In our discussions with the IMF and the European partners, they made it quite clear, and we assented quite willingly because we made it quite clear during the election, that whatever changes we made to the conditions in the memorandum of understanding would be fiscally neutral. In other words, if we substituted a range of measures, whether taxes or expenditure savings, by another range of measures, the fiscal impact would be the same. That is the position. Of course, we will bring forward counterbalancing measures. The Department of Finance is examining a range of such measures and we will announce them in the context of the budget in due course. We will not resile from any commitment we made given that one set of measures will be substituted by another set of measures of equal value or, to put it more correctly, equal fiscal impact.
I take it from the Minister's response that the proposed budget will include measures which will increase revenue in the period up to the end of 2013 by in excess of €2 billion. For this year alone, the three measures I outlined will cost €779 million. Is there any indication what measures the Minister proposes to introduce to bring in this money to the State? Are we facing a finance Bill and a social welfare Bill as part of this budget? What economic impact assessment has been undertaken in regard to the measures the Minister has outlined in the programme for Government and the counterbalancing measures that are being discussed in the Department at this time?
With regard to the measures I outlined in my reply, the measures for 2011 have a cost of €220 million and €640 million in a full year. We slightly overestimated our costs during the campaign so they are somewhat lower than the figures the Deputy has quoted.
Richard Boyd BarrettQuestion:
11 Deputy Richard Boyd Barrett asked the Minister for Finance his views on the future sustainability of the State's debt burden arising out of the EU/International Monetary Fund loan package and the banking crisis; if he will reveal the names of all the bondholders of the Irish banks; if he will now consider unilateral restructuring of Irish bank debt to ease the penal debt burden being imposed on citizens and our economy; and if he will make a statement on the matter. [5516/11]
13 Deputy Pearse Doherty asked the Minister for Finance the stage the State’s debt burden becomes unsustainable; the measures being explored to safeguard debt sustainability; the cost of interest payments in the period to 2015 and the projected tax take for the same period; and if he will make a statement on the matter. [5515/11]
I propose to take Questions Nos. 11 and 13 together.
Is that agreed? Agreed.
The purpose of the joint EU-IMF programme of financial support is to provide the necessary funding while Government continues the process of repairing the banking system, restoring the public finances to a sustainable position and assisting the economy to return to a path of sustained growth and job creation. The programme provides access to a secure source of funding which the State can avail of in the coming years. It is important to bear in mind that a large element of the borrowing that will take place under the programme replaces borrowing that would have been undertaken in any event to fund the day to day activities of the State.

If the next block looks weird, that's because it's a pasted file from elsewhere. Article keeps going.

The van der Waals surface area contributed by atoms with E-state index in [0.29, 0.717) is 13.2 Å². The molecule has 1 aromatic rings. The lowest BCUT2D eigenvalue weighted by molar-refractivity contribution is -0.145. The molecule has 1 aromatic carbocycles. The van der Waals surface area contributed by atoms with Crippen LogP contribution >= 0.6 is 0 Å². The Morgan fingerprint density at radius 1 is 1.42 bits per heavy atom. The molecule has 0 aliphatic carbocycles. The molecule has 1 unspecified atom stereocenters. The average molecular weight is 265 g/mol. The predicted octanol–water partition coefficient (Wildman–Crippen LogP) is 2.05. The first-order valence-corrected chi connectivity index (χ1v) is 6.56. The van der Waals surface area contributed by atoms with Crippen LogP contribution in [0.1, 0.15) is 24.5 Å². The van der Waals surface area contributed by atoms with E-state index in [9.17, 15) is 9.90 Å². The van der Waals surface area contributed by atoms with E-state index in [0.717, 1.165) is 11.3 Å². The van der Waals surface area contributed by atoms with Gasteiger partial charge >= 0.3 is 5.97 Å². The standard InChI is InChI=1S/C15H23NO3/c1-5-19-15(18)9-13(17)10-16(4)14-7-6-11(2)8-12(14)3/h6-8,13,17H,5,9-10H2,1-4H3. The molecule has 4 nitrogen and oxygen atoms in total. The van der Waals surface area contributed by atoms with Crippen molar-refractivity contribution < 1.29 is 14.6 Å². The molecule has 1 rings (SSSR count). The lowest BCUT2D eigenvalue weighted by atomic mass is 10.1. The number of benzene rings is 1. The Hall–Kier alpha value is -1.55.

The State's debt burden has increased substantially over recent years as a result of the significant deterioration in our public finances, owing to the economic downturn, and the significant level of State support provided to the banking sector. Clearly, a gross general Government debt level of €148 billion, or approximately 94% of GDP, as it is estimated to have been at the end of 2010, is very high and one that needs our ongoing and close attention. Both the nominal level of the debt and the debt to GDP ratio are forecast to increase further in the coming years, albeit at reducing levels, as we will have to continue to borrow to fill the gap between revenues and spending, and economic growth remains relatively subdued.
The stress tests being conducted at present to determine the extent of additional support required by the banking sector have the potential to increase the level of debt over and above the most recent Department of Finance forecasts, with resulting increases in the level of resources that must be diverted to servicing the interest on that debt. It is my view that an amount above the previously identified €10 billion sum will be required but I cannot give a definitive figure until the outcome of the current stress tests is known.
There is no one rule that states that if one's debt is above a particular level, it is unmanageable. Clearly, however, a debt level on the scale the State is currently at is one that warrants our attention and requires that action be taken. Stabilising and then reducing the debt ratio to lower levels is a key priority of the Government's policy objectives. The narrowing of the gap that currently exists between revenues and expenditure through additional fiscal consolidation, coupled with the implementation of policy measures that will assist in boosting economic growth, will assist in this regard, as will the achievement of a primary surplus — that is, an excess of revenues over expenditure excluding interest expenditure — by 2014.